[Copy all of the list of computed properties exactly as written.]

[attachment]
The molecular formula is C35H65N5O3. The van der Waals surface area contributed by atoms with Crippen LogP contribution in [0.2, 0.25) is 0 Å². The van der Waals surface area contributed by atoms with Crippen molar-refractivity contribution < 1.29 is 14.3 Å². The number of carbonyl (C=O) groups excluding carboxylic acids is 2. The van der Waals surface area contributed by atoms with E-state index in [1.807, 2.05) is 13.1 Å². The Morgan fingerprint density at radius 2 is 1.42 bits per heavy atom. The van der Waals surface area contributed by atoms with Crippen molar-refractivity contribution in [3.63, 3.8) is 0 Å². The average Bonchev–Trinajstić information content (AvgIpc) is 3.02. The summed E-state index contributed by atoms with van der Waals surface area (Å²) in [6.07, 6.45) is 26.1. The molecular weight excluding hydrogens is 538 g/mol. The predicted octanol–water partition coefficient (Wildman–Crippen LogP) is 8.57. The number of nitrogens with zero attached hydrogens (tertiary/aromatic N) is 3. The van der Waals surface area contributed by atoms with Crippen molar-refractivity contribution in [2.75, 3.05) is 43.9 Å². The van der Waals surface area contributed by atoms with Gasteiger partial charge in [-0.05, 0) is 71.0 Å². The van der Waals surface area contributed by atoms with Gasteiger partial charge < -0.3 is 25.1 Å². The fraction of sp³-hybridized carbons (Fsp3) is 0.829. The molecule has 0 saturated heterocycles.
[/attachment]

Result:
The molecular formula is C35H65N5O3. The van der Waals surface area contributed by atoms with Crippen LogP contribution in [0.2, 0.25) is 0 Å². The van der Waals surface area contributed by atoms with Crippen molar-refractivity contribution < 1.29 is 14.3 Å². The number of carbonyl (C=O) groups excluding carboxylic acids is 2. The van der Waals surface area contributed by atoms with E-state index in [1.807, 2.05) is 13.1 Å². The Morgan fingerprint density at radius 2 is 1.42 bits per heavy atom. The van der Waals surface area contributed by atoms with Crippen molar-refractivity contribution in [3.63, 3.8) is 0 Å². The average Bonchev–Trinajstić information content (AvgIpc) is 3.02. The summed E-state index contributed by atoms with van der Waals surface area (Å²) in [6.07, 6.45) is 26.1. The molecular weight excluding hydrogens is 538 g/mol. The predicted octanol–water partition coefficient (Wildman–Crippen LogP) is 8.57. The number of nitrogens with zero attached hydrogens (tertiary/aromatic N) is 3. The van der Waals surface area contributed by atoms with Crippen molar-refractivity contribution in [2.75, 3.05) is 43.9 Å². The van der Waals surface area contributed by atoms with Gasteiger partial charge in [-0.05, 0) is 71.0 Å². The van der Waals surface area contributed by atoms with Gasteiger partial charge < -0.3 is 25.1 Å². The fraction of sp³-hybridized carbons (Fsp3) is 0.829. The molecule has 0 saturated heterocycles.